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School 2.0 Will Not Be in School

We’ve been talking throughout the semester in the Core II class in the ITP program about the idea of “School 2.0” (which I’ve also explored as “the University of the Future“). It wasn’t really an intended theme of the course, but we do seem to keep coming back to it.

And at a meeting recently I heard someone say “you could take a professor from the 19th Century, and drop him into one of our classrooms, and aside from some of the technology, he would be completely familiar with everything that was going on there. It would all look just the same as what he was used to.” This was said somewhat approvingly, as a measure of how we’re doing things right. But I don’t think it’s right. It’s probably not even true, but if it is, it’s not a good thing at all.

Over the weeks I’ve been thinking more and more that we’re missing opportunities if we’re not keeping up with what happens in terms of learning outside of that same-old, same-old sphere. It’s probably always been true that just as much (or more) learning goes on outside of classrooms as inside, but we’re entering an era where there can actually be recognition and formal acknowledgment of that, and if we in higher ed want to cling to our exclusive role as credentialers of learning, we’re going to lose the race and be rendered irrelevant.

Knowing how to ask becomes a more important skill, a more useful credential, than a score on an exam or a grade in a course, in a world of open access to educational resources. Something like whuffie, or the respect of a group of peers who know your work in a digital environment, becomes a real transcript or references. An eportfolio (made up of small pieces loosely joined) is more effective and more persuasive than a CV.

And none of these credentials are going to be judged exclusively by what the university thinks of them. Our role has to be to guide and support, to be a resource.

This is why I think that to some extent Mark Taylor misses the point in this morning’s New York Times. He’s totally right that we need a restructure, that the old disciplinary boundaries and holding to tenure when it prevents innovation need to go. He’s completely correct that students need to work on different sorts of projects than dissertations that won’t be published (or even read).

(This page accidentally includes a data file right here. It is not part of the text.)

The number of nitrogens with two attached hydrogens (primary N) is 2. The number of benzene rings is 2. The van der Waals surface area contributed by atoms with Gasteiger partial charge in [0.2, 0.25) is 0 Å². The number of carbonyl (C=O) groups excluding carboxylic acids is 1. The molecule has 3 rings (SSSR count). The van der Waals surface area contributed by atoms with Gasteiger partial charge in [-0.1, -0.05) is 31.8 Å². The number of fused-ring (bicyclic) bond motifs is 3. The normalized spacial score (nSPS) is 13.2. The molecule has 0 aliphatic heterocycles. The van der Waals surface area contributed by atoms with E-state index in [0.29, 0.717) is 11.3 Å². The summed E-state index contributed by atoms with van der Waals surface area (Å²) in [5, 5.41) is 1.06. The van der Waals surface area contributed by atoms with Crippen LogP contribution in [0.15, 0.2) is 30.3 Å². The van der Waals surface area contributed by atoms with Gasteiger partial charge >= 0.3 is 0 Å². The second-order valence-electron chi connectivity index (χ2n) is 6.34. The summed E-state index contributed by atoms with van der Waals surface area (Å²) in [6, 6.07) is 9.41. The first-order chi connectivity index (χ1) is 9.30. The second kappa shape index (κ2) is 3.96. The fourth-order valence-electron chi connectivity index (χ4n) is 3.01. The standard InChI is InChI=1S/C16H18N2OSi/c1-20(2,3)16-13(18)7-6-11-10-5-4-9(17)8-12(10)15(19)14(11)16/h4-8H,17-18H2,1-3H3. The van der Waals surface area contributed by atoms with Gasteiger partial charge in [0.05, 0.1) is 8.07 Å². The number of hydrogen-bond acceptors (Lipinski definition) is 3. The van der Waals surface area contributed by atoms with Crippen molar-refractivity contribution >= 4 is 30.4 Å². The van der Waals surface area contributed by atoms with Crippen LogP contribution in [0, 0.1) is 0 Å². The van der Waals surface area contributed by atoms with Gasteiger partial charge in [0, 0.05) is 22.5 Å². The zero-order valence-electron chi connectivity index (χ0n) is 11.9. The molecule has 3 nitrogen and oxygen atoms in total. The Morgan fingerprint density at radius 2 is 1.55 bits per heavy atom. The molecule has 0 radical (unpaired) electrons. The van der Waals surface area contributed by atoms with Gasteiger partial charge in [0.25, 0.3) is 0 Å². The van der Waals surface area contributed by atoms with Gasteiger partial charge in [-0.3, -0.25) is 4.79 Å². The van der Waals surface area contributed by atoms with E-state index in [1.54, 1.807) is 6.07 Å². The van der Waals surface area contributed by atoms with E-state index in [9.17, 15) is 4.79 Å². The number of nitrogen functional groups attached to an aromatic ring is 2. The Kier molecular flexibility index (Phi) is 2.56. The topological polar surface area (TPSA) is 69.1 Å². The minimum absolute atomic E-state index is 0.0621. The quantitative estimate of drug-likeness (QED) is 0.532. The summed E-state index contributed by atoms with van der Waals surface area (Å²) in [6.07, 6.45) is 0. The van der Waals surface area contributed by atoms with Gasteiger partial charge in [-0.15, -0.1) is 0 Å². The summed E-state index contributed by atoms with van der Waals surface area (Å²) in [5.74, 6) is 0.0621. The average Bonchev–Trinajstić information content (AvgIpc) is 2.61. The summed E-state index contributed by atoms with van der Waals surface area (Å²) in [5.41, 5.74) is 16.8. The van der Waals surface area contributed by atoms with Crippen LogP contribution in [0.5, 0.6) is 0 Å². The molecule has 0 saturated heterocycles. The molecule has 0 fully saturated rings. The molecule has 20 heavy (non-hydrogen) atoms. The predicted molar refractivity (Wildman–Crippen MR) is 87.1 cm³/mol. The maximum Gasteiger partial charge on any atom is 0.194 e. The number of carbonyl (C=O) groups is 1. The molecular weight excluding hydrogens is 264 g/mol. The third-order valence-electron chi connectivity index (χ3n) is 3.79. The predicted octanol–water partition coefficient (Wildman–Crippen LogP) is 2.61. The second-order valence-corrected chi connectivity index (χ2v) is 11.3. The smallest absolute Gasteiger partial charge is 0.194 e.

But there is a School 2.0 coming, and it doesn’t take place in school at all. It takes place in blogs and discussion forums, on wikipedia and twitter and digg and instructables. In order to have relevance to students who do most of their learning outside of school, we need to be outside of school ourselves. We need to be teaching and learning where teaching and learning is going on.

That does put us at risk–our authority, our own credentials, are no longer unquestioned or unquestionable, and we lose a certain amount of prestige. But we stand to gain, in learning for ourselves and making our teaching more effective and powerful (and collaborative!), much more than we lose.


1 Comment

  1. What a great inaugural post, Joe!! I’m very much looking forward to following this blog, just as I’m looking forward to learning from your side references to magic tricks and sleight-of-hand movements.

    Knowing how to ask becomes a more important skill, a more useful credential, than a score on an exam or a grade in a course, in a world of open access to educational resources. Something like whuffie, or the respect of a group of peers who know your work in a digital environment, becomes a real transcript or references.

    These are wonderful points, and ones that I’ve been thinking about a lot lately. It does seem that something like a trust economy or a reputation economy is developing, wherein one’s network of influence among digital peers is replacing traditional modes of status.

    Maybe “graduation” in the Web 2.0 world will happen when one reaches 2.000 followers on Twitter . . . .

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